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Rogers Home Phone now in Milton

If you’re anything like me, you hate the fact that you have to live with Bell Canada for local phone service.  Several years ago, Sprint Canada launched one of the only competitive local phone services in Ontario but it was only available in select markets.  Those who could get access to the competitive service liked it, those who could not just begrudgingly paid out the local phone service bill every month to Bell.
Then came along VoIP, which is already shaking up the market enough that local phone service is suddenly becoming competitive again which is good news for consumers.  The information that’s been for the most part kept from people who I know is that VoIP service just isn’t quite on par yet with the traditional service that you’re accustomed to.  Sure it’s cheaper, but comes at a cost that is too high for me:

  1. The quality isn’t always there, and moreso than traditional landline service VoIP calls are succeptible to interference and traffic out on the wild, wild internet.  It’s gotten much better in the last two years and I have zero quality complaints about my home office line provided by Vonage.  But beware, it’s not always great.
  2. 911 service doesn’t always work as you’d expect it to.  Now again, this has improved a ton in the last few years but until someone can prove to me that 911 will work 100% of the time and in the worst of conditions, it’s not good enough for my family.  The babysitter must be able to pick up any phone in the house, dial 911, and have an ambulance arrive within 3 minutes (the ambulance garage is just a couple blocks away).
  3. Doesn’t always work in a power outage.  There are lots of failure points between your phone and the ultimate destination, and many internet networks were not designed to provide 100% uptime like the phone networks were.  For VoIP to work well, you need to have lots of battery backup in your home, the cable company needs to have battery backup out on the major street posts and in their headends, and battery backup where they plug in to the traditional phone network.  That’s not always there.
  4. Uptime mentality amongst the technicians isn’t always there.  I personally think that my cable company is one of the best in North America, but still the cable goes out too often (one outage every three months is too much in my world).  When I call in to see what’s up, it’s usually “we’re performing maintenance in your area” or something like that.  In the old world where you were only missing out on daytime soaps that was acceptable, but now that it’s your phone service that is unacceptable.
  5. Regardless of how much VoIP companies try to improve on their own, I quite simply won’t have faith in their systems unless they fall under the same strict guidelines as the Bell Canada landline services from the CRTC which mandates very strict uptime, quick repair tunraround, and massive fines if those targets are missed.  Once again I’ll state that my cable company Cogeco is the most likely to provide a fantastic VoIP service and they have started offering one in this area that does everything I’ve asked for.  But, until they can prove to me that they’ve ditched their old ways of “cable’s out for the afternoon, deal with it” I’m not buying.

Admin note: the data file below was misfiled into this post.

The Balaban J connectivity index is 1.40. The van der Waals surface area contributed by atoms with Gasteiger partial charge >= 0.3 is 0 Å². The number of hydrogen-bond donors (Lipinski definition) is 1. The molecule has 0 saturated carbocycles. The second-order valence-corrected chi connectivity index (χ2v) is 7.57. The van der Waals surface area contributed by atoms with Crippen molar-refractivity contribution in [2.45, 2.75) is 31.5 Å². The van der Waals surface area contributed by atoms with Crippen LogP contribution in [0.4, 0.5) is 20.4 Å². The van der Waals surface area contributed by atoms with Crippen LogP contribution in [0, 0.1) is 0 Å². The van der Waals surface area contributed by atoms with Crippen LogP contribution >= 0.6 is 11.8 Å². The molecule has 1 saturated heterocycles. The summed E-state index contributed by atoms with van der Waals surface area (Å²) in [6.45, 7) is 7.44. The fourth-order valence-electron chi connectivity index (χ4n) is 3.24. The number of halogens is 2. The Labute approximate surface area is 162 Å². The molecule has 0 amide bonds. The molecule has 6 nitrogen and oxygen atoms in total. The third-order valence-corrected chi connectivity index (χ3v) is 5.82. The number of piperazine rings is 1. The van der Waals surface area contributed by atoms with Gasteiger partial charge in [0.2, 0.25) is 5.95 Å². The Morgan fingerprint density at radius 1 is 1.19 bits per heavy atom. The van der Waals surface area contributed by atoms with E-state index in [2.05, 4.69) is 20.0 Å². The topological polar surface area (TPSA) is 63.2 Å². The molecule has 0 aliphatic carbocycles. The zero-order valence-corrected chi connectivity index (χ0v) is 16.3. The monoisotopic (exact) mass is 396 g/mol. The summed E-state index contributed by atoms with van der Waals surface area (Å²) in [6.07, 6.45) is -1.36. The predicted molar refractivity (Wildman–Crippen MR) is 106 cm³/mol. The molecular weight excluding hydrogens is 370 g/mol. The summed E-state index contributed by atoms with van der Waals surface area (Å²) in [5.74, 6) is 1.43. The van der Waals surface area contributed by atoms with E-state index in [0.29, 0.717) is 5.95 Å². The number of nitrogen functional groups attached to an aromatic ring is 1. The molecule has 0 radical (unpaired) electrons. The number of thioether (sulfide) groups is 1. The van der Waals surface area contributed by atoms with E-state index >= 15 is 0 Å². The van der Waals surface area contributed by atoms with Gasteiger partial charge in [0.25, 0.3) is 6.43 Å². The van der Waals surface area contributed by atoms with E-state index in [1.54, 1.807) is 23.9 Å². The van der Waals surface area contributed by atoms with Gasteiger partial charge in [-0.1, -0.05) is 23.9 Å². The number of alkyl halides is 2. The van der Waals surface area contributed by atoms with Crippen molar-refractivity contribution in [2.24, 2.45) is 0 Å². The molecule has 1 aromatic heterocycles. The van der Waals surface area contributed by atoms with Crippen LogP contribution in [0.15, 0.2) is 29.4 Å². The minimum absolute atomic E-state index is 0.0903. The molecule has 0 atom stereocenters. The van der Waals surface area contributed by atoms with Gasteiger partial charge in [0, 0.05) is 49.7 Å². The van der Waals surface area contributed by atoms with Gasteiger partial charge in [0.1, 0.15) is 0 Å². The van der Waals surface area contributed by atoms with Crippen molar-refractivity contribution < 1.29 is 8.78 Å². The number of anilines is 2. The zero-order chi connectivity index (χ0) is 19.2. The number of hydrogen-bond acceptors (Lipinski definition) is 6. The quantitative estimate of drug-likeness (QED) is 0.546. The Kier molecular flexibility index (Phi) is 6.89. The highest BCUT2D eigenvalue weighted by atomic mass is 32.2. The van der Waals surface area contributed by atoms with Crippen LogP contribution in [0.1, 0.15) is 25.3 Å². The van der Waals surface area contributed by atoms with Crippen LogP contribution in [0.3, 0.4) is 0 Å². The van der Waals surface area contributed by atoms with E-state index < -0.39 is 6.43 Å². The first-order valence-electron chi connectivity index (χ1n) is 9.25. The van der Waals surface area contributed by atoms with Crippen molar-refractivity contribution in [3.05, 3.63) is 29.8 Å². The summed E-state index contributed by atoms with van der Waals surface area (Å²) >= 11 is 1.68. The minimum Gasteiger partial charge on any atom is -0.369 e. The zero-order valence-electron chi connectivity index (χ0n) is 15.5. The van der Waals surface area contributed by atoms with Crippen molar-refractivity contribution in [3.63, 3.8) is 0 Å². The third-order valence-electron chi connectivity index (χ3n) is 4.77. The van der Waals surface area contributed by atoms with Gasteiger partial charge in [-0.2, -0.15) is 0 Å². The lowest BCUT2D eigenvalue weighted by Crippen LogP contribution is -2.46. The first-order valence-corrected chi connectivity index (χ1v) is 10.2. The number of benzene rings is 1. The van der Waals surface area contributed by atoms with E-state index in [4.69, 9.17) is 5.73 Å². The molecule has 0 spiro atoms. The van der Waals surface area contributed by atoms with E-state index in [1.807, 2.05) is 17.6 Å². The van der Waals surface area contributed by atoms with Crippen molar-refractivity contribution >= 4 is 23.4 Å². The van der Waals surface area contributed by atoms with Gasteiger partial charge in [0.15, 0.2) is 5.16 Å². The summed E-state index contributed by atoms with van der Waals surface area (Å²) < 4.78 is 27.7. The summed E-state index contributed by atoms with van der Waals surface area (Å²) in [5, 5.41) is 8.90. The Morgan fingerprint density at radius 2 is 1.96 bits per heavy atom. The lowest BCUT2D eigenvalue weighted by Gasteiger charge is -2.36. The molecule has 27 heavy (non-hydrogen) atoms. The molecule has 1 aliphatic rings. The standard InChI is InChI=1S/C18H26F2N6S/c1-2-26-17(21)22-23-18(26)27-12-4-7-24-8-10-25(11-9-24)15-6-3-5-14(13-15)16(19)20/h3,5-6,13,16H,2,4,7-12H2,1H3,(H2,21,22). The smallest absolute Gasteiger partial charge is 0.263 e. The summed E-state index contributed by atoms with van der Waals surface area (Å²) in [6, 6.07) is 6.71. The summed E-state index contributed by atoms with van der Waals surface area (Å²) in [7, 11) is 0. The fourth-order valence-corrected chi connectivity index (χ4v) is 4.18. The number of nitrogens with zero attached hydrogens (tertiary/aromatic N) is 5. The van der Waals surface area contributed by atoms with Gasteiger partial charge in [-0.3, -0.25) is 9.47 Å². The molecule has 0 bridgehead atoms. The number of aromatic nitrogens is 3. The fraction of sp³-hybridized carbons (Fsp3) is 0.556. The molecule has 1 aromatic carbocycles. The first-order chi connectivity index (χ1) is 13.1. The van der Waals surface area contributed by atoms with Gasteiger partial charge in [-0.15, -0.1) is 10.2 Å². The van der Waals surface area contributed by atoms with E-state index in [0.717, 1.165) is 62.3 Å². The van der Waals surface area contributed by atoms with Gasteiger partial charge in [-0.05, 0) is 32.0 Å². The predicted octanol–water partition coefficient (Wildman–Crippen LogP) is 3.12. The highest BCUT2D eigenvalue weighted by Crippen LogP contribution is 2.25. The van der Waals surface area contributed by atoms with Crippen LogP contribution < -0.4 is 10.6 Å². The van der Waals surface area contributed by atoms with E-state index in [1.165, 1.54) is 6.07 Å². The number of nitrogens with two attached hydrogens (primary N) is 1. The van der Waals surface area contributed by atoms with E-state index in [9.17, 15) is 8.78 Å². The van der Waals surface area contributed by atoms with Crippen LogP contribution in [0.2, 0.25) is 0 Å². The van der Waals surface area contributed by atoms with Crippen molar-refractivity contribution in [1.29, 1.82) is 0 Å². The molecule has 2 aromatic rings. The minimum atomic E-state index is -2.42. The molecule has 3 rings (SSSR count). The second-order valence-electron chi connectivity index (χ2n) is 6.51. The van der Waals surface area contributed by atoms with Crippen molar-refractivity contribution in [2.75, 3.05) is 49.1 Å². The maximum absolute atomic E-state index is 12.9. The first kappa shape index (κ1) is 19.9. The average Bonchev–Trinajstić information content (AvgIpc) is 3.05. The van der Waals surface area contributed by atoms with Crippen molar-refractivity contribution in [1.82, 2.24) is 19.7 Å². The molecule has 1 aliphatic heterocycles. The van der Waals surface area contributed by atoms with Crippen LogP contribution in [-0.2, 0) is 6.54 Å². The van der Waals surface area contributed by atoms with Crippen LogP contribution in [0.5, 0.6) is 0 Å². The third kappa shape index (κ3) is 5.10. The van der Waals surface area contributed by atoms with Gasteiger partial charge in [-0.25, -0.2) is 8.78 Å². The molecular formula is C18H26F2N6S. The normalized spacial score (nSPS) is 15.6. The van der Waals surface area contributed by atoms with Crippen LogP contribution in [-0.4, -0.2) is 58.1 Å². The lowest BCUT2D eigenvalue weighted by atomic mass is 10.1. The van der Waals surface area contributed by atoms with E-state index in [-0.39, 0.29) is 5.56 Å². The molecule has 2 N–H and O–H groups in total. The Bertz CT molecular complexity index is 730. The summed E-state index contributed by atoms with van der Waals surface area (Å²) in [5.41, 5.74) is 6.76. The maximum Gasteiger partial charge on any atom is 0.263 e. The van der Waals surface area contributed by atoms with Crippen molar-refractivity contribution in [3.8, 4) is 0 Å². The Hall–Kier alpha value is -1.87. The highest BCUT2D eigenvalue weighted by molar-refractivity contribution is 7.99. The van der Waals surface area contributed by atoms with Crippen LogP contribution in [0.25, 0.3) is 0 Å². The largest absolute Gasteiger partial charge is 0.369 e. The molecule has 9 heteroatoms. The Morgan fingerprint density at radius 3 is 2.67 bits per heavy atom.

So let’s return back to where this rant started; the Bell Canada versus Sprint Canada competition that started out many years ago before anyone even knew what a voip was.  Sprint Canada continued to very slowly build out its copper network, and was last year acquired by Rogers Communications.  Just today I got a flyer in the mail announcing that Rogers Home Phone service is now available in my area.  Interesting…  I called in to verify that this was indeed the copper-based sprint canada service and not some new voip offering and they confirmed for me that yes, this is the traditional landline service I’ve been waiting for with all the CRTC regulated goodness that comes with it.  Quick price check, and it would appear that the pricing is similar for the basic service but there is a fantastic promotion going on right now that’ll get me unlimited North American long distance free for a year.  That immediately makes this service about $20 a month less – sign me up!

Categories: Front Page
  1. Nick
    August 14, 2006 at 7:59 pm

    Let me know how it works out — i’ve been contemplating it, but didn’t want the unreliability of voip or cable phone service. I want my 24/7 5(9s) kind of uptime.

  2. Nick
    September 9, 2006 at 6:42 pm

    So…. I buckled and got it… however, it’s a closed network voip system. Perhaps for you it’s copper, but for me it’s not. Although the staff to whom I talked didn’t know that, it took actually talking to the technician (who was very good) to have him say almost immediately “of course it’s voip”.

    So far, it’s very good – no quality issues. Battery back up, we’ll have to see how good that is for SLAs.

    My notes on the experience

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